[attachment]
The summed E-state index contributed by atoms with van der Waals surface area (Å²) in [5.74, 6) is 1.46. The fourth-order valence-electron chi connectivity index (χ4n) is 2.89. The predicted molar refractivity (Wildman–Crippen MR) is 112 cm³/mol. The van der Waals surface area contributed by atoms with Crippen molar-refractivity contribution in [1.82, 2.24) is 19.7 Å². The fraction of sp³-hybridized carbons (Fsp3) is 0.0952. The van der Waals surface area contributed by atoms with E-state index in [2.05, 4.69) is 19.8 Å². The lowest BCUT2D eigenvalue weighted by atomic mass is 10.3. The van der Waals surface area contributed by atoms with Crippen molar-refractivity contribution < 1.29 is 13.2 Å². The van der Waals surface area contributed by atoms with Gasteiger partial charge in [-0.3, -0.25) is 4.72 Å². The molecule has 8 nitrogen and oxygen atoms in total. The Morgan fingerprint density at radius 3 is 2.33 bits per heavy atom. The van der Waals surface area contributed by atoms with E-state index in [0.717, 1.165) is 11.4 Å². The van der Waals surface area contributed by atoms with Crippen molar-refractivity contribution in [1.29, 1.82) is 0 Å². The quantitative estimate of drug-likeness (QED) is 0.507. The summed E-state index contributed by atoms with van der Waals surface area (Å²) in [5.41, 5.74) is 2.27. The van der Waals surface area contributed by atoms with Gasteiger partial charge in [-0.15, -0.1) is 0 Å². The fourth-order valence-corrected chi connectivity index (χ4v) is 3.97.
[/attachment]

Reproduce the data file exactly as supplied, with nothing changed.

The summed E-state index contributed by atoms with van der Waals surface area (Å²) in [5.74, 6) is 1.46. The fourth-order valence-electron chi connectivity index (χ4n) is 2.89. The predicted molar refractivity (Wildman–Crippen MR) is 112 cm³/mol. The van der Waals surface area contributed by atoms with Crippen molar-refractivity contribution in [1.82, 2.24) is 19.7 Å². The fraction of sp³-hybridized carbons (Fsp3) is 0.0952. The van der Waals surface area contributed by atoms with E-state index in [2.05, 4.69) is 19.8 Å². The lowest BCUT2D eigenvalue weighted by atomic mass is 10.3. The van der Waals surface area contributed by atoms with Crippen molar-refractivity contribution < 1.29 is 13.2 Å². The van der Waals surface area contributed by atoms with Gasteiger partial charge in [-0.3, -0.25) is 4.72 Å². The molecule has 8 nitrogen and oxygen atoms in total. The Morgan fingerprint density at radius 3 is 2.33 bits per heavy atom. The van der Waals surface area contributed by atoms with E-state index in [0.717, 1.165) is 11.4 Å². The van der Waals surface area contributed by atoms with Crippen molar-refractivity contribution in [1.29, 1.82) is 0 Å². The quantitative estimate of drug-likeness (QED) is 0.507. The summed E-state index contributed by atoms with van der Waals surface area (Å²) in [5.41, 5.74) is 2.27. The van der Waals surface area contributed by atoms with Gasteiger partial charge in [-0.15, -0.1) is 0 Å². The fourth-order valence-corrected chi connectivity index (χ4v) is 3.97.